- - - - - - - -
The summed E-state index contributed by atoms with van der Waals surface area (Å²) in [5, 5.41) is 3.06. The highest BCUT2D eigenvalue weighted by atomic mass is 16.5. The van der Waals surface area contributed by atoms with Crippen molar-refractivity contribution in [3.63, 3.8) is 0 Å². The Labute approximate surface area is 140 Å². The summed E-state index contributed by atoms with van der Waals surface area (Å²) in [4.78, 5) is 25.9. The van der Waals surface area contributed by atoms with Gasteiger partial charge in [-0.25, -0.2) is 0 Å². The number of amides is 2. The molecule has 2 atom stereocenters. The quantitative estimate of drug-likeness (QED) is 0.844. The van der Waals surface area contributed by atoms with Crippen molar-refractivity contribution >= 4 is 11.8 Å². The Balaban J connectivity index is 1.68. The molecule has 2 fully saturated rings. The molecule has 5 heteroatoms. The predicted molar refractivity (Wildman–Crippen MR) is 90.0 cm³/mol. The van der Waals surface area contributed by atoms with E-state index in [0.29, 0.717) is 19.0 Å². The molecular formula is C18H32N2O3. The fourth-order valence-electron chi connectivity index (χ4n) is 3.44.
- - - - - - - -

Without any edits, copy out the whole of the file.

The summed E-state index contributed by atoms with van der Waals surface area (Å²) in [5, 5.41) is 3.06. The highest BCUT2D eigenvalue weighted by atomic mass is 16.5. The van der Waals surface area contributed by atoms with Crippen molar-refractivity contribution in [3.63, 3.8) is 0 Å². The Labute approximate surface area is 140 Å². The summed E-state index contributed by atoms with van der Waals surface area (Å²) in [4.78, 5) is 25.9. The van der Waals surface area contributed by atoms with Gasteiger partial charge in [-0.25, -0.2) is 0 Å². The number of amides is 2. The molecule has 2 atom stereocenters. The quantitative estimate of drug-likeness (QED) is 0.844. The van der Waals surface area contributed by atoms with Crippen molar-refractivity contribution >= 4 is 11.8 Å². The Balaban J connectivity index is 1.68. The molecule has 2 fully saturated rings. The molecule has 5 heteroatoms. The predicted molar refractivity (Wildman–Crippen MR) is 90.0 cm³/mol. The van der Waals surface area contributed by atoms with E-state index in [0.29, 0.717) is 19.0 Å². The molecular formula is C18H32N2O3. The fourth-order valence-electron chi connectivity index (χ4n) is 3.44.